Net Neutrality vs Network Regulation, and the Impact on the Knowledge Economy

Some of the information on this Web page has been provided by external sources. The Government of Canada is not responsible for the accuracy, reliability or currency of the information supplied by external sources. Users wishing to rely upon this information should consult directly with the source of the information. Content provided by external sources is not subject to official languages, privacy and accessibility requirements.

Submitted by Independent Digital Licensing Agency (IDLA) 2010–07–06 10:26:07 EDT
Theme(s): Canada's Digital Content, Digital Infrastructure, Innovation Using Digital Technologies

Summary

The regional monopolies granted to networks and the power that they will have over the public, government and the economy will continue to grow, and the danger of having so much economic power in the hands of so few poses a danger to our democratic society and economy, if networks continue to be minimally regulated as they are now. The public good and government's ability to regulate the networks will wane over time as the networks become more ubiquitous in society. The public interest and our economic health requires the Government to act now and introduce a more robust regulatory policy so that the digital knowledge economy meets its potential.


Submission

July 4, 2010

The promotion of net neutrality is more bad than good for the digital economy, especially for IP and content creators, who are at the core and will be the drivers of any potential growth of knowledge economy. The idea that the networks (ISPs/Telcos/Mobile Network Operators — those using public assets and granted regional monopolies) have been or ever will practice net neutrality without regulation is naïve. There is clear evidence that networks have for close to a decade practiced bandwidth shaping, re–direction of search, content blocking and providing personal information of their customers, but only when the practice is in their self interest.

Such practices should be structured and applied equally to all network users that break the laws of the country, whether it child pornography or copyright infringement. The practice should not be at the election or at the discrimination of individual networks. The use of the same practices to stifle competition or favour the services of one business over another should be subject to severe penalties and fines. Codes of conduct and rules governing network behavior — not just in pricing, but in network traffic management and privacy should be set out clearly and regulated by the Government. Networks have been using the privacy issue to cloud the issue and profit from the proliferation of file sharing. Codes of conduct for governing privacy should be set out — privacy is a right of all citizens — however when a citizen uses a network to connect to the Internet they are sharing their activities on the Internet with the public through the network and whatever they do becomes public information. Networks should not be empowered to be arbiters of privacy — governments should be through the laws they enact.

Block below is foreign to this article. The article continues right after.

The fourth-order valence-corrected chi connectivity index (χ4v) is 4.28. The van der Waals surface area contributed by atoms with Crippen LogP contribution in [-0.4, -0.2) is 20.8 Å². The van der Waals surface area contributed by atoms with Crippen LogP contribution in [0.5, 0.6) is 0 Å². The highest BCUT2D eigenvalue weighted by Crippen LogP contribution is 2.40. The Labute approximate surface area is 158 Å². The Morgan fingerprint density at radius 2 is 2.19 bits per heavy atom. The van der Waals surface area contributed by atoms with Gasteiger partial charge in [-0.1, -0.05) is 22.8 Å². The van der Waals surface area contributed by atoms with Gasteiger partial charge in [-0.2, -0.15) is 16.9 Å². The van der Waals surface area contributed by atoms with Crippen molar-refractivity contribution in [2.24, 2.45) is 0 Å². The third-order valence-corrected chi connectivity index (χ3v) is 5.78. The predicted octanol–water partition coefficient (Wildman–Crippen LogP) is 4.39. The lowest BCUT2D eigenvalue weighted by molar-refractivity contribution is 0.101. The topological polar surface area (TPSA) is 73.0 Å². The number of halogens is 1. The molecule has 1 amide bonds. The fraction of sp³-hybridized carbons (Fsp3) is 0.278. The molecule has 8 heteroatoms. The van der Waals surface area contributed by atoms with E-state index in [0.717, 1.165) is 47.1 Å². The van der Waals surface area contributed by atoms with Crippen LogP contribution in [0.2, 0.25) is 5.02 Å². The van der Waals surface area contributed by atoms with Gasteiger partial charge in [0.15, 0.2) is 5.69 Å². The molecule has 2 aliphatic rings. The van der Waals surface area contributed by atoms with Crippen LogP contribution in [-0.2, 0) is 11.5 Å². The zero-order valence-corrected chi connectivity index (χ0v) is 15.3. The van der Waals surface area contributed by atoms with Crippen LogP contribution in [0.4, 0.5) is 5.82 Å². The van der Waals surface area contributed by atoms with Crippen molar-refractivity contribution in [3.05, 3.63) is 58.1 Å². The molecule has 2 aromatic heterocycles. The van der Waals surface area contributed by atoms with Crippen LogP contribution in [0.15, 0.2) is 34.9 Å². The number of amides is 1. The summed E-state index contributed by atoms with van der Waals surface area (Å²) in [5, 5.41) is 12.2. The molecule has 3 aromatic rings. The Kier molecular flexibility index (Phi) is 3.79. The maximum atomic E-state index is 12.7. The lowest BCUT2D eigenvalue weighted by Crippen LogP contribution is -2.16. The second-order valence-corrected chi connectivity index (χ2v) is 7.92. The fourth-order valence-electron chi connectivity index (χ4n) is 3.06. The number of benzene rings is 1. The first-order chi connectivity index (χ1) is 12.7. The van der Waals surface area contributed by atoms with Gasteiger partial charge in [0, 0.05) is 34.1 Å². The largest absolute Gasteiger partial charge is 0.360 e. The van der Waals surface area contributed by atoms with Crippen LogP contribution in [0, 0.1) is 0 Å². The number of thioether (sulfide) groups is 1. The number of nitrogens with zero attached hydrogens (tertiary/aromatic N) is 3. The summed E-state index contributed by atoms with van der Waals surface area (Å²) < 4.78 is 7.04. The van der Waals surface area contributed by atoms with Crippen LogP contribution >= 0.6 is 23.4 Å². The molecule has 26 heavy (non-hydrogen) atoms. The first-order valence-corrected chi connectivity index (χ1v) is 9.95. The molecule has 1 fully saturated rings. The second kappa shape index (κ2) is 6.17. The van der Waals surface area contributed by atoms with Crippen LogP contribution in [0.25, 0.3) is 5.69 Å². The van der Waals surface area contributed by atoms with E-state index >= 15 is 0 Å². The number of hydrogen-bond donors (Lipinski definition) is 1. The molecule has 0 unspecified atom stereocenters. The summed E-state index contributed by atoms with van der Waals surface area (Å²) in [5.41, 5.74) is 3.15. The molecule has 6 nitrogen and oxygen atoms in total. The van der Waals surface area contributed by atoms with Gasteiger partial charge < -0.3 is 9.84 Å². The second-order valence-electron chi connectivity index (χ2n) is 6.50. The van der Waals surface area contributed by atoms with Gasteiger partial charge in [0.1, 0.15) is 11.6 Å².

To promote the concept of net neutrality empowers the networks to continue their practice of self regulation, which has been demonstrated clearly to be one–sided and limited to self interest. This is evidenced by piracy of the content and IP businesses have suffered with their products being delivered by networks, networks that have profited by providing the access. Unregulated networks will continue their practice of self interest, protection and preservation of their revenues and expansion and power of their networks.

The unregulated networks have caused a market failure of the music industry, and will cause a market failure of the entire IP and knowledge economy by making available goods and services of IP and creators without payment to the producers. If networks are permitted to continue this practice, the growth of the knowledge economy will be slowed down to a crawl. What has happened to the music industry will repeat for all screen based entertainment, including film, episodal, books, games, and software.

Network regulation should be the priority of Ontario and all content industries and the public. The public deserves to see its creators and artists paid so that economic benefits of the networked economy flow to all contributors not just short term gain for those that own the networks.

The regional monopolies granted to networks and the power that they will have over the public, government and the economy will continue to grow, and the danger of having so much economic power in the hands of so few poses a danger to our democratic society and economy, if networks continue to be minimally regulated as they are now. The public good and government's ability to regulate the networks will wane over time as the networks become more ubiquitous in society. The public interest and our economic health requires that the Government act now and introduce a more robust regulatory policy so that the digital knowledge economy meets its potential.

Thanks for your time and consideration.

Prepared by Geoff Kulawick, Executive Director


Suggested URL: Independent Digital Licensing Agency — Members

Notice

The public consultation period ended on July 13, 2010, at which time this website was closed to additional comments and submissions.

Between May 10 and July 13, more than 2010 Canadian individuals and organizations registered to share their ideas and submissions. You can read their contributions—and the comments from other users—in the Submissions Area and the Idea Forum.

Share this page

To share this page, just select the social network of your choice:

No endorsement of any products or services is expressed or implied.